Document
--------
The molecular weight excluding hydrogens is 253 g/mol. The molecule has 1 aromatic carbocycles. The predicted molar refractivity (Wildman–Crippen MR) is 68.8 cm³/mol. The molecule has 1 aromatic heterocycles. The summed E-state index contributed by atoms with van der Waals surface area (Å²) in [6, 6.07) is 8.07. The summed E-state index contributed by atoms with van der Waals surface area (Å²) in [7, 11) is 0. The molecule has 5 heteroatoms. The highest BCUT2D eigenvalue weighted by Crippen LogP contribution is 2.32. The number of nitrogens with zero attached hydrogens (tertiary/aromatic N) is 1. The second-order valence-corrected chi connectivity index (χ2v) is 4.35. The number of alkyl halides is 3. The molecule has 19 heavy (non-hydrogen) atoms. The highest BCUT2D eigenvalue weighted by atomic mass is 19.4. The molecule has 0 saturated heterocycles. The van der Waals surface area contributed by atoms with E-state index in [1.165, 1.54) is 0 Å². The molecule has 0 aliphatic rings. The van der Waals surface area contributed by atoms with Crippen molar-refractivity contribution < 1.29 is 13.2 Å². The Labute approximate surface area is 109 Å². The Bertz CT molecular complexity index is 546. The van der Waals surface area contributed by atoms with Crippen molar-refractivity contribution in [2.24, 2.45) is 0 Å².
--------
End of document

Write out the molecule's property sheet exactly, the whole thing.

The molecular weight excluding hydrogens is 253 g/mol. The molecule has 1 aromatic carbocycles. The predicted molar refractivity (Wildman–Crippen MR) is 68.8 cm³/mol. The molecule has 1 aromatic heterocycles. The summed E-state index contributed by atoms with van der Waals surface area (Å²) in [6, 6.07) is 8.07. The summed E-state index contributed by atoms with van der Waals surface area (Å²) in [7, 11) is 0. The molecule has 5 heteroatoms. The highest BCUT2D eigenvalue weighted by Crippen LogP contribution is 2.32. The number of nitrogens with zero attached hydrogens (tertiary/aromatic N) is 1. The second-order valence-corrected chi connectivity index (χ2v) is 4.35. The number of alkyl halides is 3. The molecule has 19 heavy (non-hydrogen) atoms. The highest BCUT2D eigenvalue weighted by atomic mass is 19.4. The molecule has 0 saturated heterocycles. The van der Waals surface area contributed by atoms with E-state index in [1.165, 1.54) is 0 Å². The molecule has 0 aliphatic rings. The van der Waals surface area contributed by atoms with Crippen molar-refractivity contribution < 1.29 is 13.2 Å². The Labute approximate surface area is 109 Å². The Bertz CT molecular complexity index is 546. The van der Waals surface area contributed by atoms with Crippen molar-refractivity contribution in [2.24, 2.45) is 0 Å².